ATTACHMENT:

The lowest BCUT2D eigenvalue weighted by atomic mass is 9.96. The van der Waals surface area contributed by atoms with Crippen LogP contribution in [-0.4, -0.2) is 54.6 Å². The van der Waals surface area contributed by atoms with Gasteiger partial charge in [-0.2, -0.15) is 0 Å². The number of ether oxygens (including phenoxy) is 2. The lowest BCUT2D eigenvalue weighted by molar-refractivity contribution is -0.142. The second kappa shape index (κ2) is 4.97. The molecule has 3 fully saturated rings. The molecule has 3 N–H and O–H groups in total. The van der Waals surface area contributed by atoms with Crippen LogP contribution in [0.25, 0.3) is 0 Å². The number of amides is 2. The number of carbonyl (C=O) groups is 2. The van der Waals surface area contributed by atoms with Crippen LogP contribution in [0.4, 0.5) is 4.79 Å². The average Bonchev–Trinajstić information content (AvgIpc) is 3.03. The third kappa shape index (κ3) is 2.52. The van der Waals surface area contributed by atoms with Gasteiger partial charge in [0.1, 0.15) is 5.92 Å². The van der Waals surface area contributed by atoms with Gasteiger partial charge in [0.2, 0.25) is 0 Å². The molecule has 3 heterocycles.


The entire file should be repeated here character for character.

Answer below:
The lowest BCUT2D eigenvalue weighted by atomic mass is 9.96. The van der Waals surface area contributed by atoms with Crippen LogP contribution in [-0.4, -0.2) is 54.6 Å². The van der Waals surface area contributed by atoms with Gasteiger partial charge in [-0.2, -0.15) is 0 Å². The number of ether oxygens (including phenoxy) is 2. The lowest BCUT2D eigenvalue weighted by molar-refractivity contribution is -0.142. The second kappa shape index (κ2) is 4.97. The molecule has 3 fully saturated rings. The molecule has 3 N–H and O–H groups in total. The van der Waals surface area contributed by atoms with Crippen LogP contribution in [0.25, 0.3) is 0 Å². The number of amides is 2. The number of carbonyl (C=O) groups is 2. The van der Waals surface area contributed by atoms with Crippen LogP contribution in [0.4, 0.5) is 4.79 Å². The average Bonchev–Trinajstić information content (AvgIpc) is 3.03. The third kappa shape index (κ3) is 2.52. The van der Waals surface area contributed by atoms with Gasteiger partial charge in [0.1, 0.15) is 5.92 Å². The van der Waals surface area contributed by atoms with Gasteiger partial charge in [0.2, 0.25) is 0 Å². The molecule has 3 heterocycles.